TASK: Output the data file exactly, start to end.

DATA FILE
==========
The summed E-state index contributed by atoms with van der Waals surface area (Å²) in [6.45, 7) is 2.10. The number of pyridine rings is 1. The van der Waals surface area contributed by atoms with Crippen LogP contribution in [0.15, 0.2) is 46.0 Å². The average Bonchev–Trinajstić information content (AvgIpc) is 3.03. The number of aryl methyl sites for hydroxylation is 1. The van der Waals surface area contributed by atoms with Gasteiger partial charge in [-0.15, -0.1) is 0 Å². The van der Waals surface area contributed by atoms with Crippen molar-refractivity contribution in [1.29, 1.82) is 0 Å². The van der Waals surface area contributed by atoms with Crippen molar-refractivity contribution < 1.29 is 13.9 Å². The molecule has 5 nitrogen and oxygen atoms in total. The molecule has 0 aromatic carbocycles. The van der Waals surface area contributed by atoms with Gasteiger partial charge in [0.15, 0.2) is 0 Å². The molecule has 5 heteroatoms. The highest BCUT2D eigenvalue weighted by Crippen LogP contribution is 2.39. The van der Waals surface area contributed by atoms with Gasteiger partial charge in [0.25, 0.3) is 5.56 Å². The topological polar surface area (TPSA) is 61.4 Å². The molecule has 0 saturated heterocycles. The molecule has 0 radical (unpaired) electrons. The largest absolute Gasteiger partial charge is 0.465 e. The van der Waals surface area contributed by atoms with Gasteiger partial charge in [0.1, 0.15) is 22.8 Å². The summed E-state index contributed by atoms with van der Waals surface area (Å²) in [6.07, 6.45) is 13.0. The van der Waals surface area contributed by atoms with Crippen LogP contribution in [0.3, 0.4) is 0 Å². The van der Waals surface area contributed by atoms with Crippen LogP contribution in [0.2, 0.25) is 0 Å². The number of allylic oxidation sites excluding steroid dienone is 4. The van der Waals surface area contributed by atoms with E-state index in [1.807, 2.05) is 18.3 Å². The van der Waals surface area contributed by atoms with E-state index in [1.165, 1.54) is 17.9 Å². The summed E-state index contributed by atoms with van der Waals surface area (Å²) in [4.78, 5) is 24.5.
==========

The summed E-state index contributed by atoms with van der Waals surface area (Å²) in [6.45, 7) is 2.10. The number of pyridine rings is 1. The van der Waals surface area contributed by atoms with Crippen LogP contribution in [0.15, 0.2) is 46.0 Å². The average Bonchev–Trinajstić information content (AvgIpc) is 3.03. The number of aryl methyl sites for hydroxylation is 1. The van der Waals surface area contributed by atoms with Gasteiger partial charge in [-0.15, -0.1) is 0 Å². The van der Waals surface area contributed by atoms with Crippen molar-refractivity contribution in [1.29, 1.82) is 0 Å². The van der Waals surface area contributed by atoms with Crippen molar-refractivity contribution < 1.29 is 13.9 Å². The molecule has 5 nitrogen and oxygen atoms in total. The molecule has 0 aromatic carbocycles. The van der Waals surface area contributed by atoms with Gasteiger partial charge in [0.15, 0.2) is 0 Å². The molecule has 5 heteroatoms. The highest BCUT2D eigenvalue weighted by Crippen LogP contribution is 2.39. The van der Waals surface area contributed by atoms with Gasteiger partial charge in [0.25, 0.3) is 5.56 Å². The topological polar surface area (TPSA) is 61.4 Å². The molecule has 0 saturated heterocycles. The molecule has 0 radical (unpaired) electrons. The largest absolute Gasteiger partial charge is 0.465 e. The van der Waals surface area contributed by atoms with Gasteiger partial charge in [0.1, 0.15) is 22.8 Å². The summed E-state index contributed by atoms with van der Waals surface area (Å²) in [6.07, 6.45) is 13.0. The van der Waals surface area contributed by atoms with Crippen LogP contribution in [0.3, 0.4) is 0 Å². The van der Waals surface area contributed by atoms with Crippen LogP contribution in [0.2, 0.25) is 0 Å². The number of allylic oxidation sites excluding steroid dienone is 4. The van der Waals surface area contributed by atoms with E-state index in [1.807, 2.05) is 18.3 Å². The van der Waals surface area contributed by atoms with E-state index in [1.165, 1.54) is 17.9 Å². The summed E-state index contributed by atoms with van der Waals surface area (Å²) in [4.78, 5) is 24.5.